As we continue to play catchup, we’ll be using examples from several Civil War pension files I’ve obtained over the past several years. Complete pension files are often helpful when the veteran (or his widow if she survived him) was born in a state that did not keep vital records during the time of the birth.
There are other reasons for getting these records, but for those born in locations where there are no vital records, they are particularly helpful.
After a hiatus, Casefile Clues, my easy-to-follow how-to genealogy newsletter focusing on the research process and analysis is back.
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Issue 3-50 has been sent.
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I am continuing work on a series of probate/estate cases from three members of the Behrens-Sartorius family in Adams County, Illinois, for upcoming Casefile Clues articles. We are going to be spreading some of them out so that readers don’t get burnt out on the family or the time period.
There were actually seven different files for a total of three estates that were settled. A little organization will be helpful. I created a folder for each of the estate files and downloaded the probate records from Ancestry.com, reminding myself that there may be ledgers and journals the courthouse does not have.
I should have renamed the files after I determined what was in each case, but for now have just left them. The cases, in summary, are:
- herman-sartorius-1–the estate settlement for Herman Sartorius who died in Adams County, Illinois in the early 1880s
- herman-sartoriu-2–the petition by the administrator of the Sartorius estate to sell Herman’s real property
- reka-behrends-estate–an estate opened for Reka Behrens wherein her only estate is her widow’s benefit received from her husband’s estate
- ulfert-behrends-will–the will for Ulfert Behrends who died in Adams County, Illinois, in 1889
- ulfert-behrends-will2–another filming of the will case packet for Ulfert
- volke-sartorius-guardian–the case file wherein Volke Sartorius is appointed guardian for her minor children, done after Ulfert Behrens died.
My organization does not end there. These estates were being settled in the 1880s and all involve Volke Sartorius in one way or another. Her father was appointed administrator of her husband’s estate and he had to petition the court to sell the real estate. Volke bought back her home, but was left with little money. After her father died, she was appointed guardian of her husband’s minor heirs, largely so she could sue her father’s estate for their back wages when they lived with him.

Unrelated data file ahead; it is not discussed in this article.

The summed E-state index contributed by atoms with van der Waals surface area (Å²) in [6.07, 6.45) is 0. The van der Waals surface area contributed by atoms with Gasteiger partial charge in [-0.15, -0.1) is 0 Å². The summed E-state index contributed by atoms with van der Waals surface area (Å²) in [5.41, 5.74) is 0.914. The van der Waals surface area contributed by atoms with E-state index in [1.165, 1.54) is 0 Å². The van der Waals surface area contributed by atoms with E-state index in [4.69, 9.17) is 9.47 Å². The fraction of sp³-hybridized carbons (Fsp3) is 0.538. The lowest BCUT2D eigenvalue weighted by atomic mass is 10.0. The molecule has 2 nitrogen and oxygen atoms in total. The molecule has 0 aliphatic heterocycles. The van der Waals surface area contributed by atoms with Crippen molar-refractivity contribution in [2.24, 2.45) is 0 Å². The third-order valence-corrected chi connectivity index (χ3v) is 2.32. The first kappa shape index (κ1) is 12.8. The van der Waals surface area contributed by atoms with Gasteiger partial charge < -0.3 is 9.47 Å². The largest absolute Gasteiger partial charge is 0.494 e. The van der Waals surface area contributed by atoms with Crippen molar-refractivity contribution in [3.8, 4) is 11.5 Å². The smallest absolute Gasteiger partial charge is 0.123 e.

My next step is to make a chart listing all the documents in these files so that I can put them in chronological order. That may help me to notice things I’ve not previously noticed as these case are intertwined.
I’ve published a complete back issue list on our new blog site. If you are missing issues, email me at firstname.lastname@example.org and I’ll look into it.
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We are still in gear up mode here at Casefile Clues, but it is good to be back. Writing the newsletter regularly again has reminded me of the importance of writing as a part of the research process, even if the research is not completely done.
Even when we think it is done, writing things up often makes it clear that our work really is not done.
We’ve got some new and interesting topics coming up, stay tuned!
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We are offering sessions of our popular US land and probate classes this February. Additional details are on our announcement page.
Issue 3-49 is out.
It looks at an 1889 will for a German immigrant to Illinois.
Other than the names, the will has nothing to do with the testator being German. The issues and analysis are really independent of the state in which the will is located as well.
There’s several issues in it that are worth thinking about.
There are two separate filmings of the will of Ulfert Behrens in Adams County, Illinois. It appears that there are several wills in the late 19th century for Adams County, Illinois, that were microfilmed twice.
We’re using that will for the next issue of Casefile Clues. I need to make certain that I am precise in my citation so that I cite the correct filming of these records as both filmings have been digitized by Ancestry.com.